proposition.  Allowing its Gödel number to represent a
    proposition is indeed a kind of "code injection" attack,
    which if allowed would make PM inconsistent.

Because of the halting issue you cannot summarise reality into a set of axioms and rules. Which is the original purpose of mathematics. Therefore you cannot say mathematics is right or true without adding at the end: "this actually could all be wrong".

> Because of the halting issue you cannot summarise reality into a set of axioms and rules

Conway's Game of Life is a kind of reality summarized into axioms and rules, and most likely our universe/multiverse is on track to being similarly summarized. The halting issue doesn't get in the way of that achievement...

Once you have the intuition for why the Halting Problem (i.e. fortune teller paradox) is obvious, then Godel's proof is just an XSS attack on axiom systems whose designers think they're only "about numbers", like how CSS is designed to be about styling but it's also Turing-complete and vulnerable to XSS.

Russel and Whitehead were trying to simultaneously (1) invent a system capable of proving highly insightful claims about the infinite space of numbers, like "there doesn't exist a number between 1 and infinity with property P" but (2) not a system that can encode a Turing-equivalent agent that creates paradoxes if it tries to predict its own future.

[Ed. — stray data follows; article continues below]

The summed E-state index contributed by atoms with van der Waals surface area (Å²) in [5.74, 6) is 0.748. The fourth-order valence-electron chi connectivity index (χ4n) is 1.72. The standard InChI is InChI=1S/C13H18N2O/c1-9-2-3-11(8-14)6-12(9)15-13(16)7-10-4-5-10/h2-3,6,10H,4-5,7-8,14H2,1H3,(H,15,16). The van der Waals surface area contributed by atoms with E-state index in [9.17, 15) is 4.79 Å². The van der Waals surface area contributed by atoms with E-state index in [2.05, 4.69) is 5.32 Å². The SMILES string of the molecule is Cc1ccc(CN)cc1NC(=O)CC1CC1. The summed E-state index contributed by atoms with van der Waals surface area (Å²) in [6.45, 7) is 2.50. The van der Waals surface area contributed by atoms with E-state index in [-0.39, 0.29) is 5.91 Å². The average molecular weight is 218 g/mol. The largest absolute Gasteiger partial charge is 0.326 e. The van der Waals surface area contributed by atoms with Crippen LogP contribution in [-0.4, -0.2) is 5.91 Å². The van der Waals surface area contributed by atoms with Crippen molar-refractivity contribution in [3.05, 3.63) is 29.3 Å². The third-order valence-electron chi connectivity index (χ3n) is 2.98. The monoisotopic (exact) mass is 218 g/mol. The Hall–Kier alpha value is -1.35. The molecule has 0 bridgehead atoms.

Godel was just the first to point out that condition (2) was already met just by supporting Peano Arithmetic, the same way a modern computer science undergrad can point out that CSS is Turing-complete or your regex-based HTML validator is vulnerable to XSS attacks.

CSS is not turing-complete - it is as turing-complete as a simple TXT file. Deciding whether some sequence of bytes resembles a CSS file is very possible. Deciding whether a stylesheet can be successfully applied to a website is also decidable. Of course, it is undecidable whether a certain pattern emerges if a stylesheet is applied to an infinitely large HTML file. But then, it is also undecidable whether some TXT file appears in an infinitely large HTML file.

It's Turing complete if you let a human feed a bunch of clicks to proceed along the computation steps. [1] It also allows embedded JS (in some browsers), which is Turing complete. My point is that languages really quickly surpass the Turing complete barrier if you let them do fancy things. Godel realized that proving interesting statements about unbounded natural numbers is quite a fancy thing.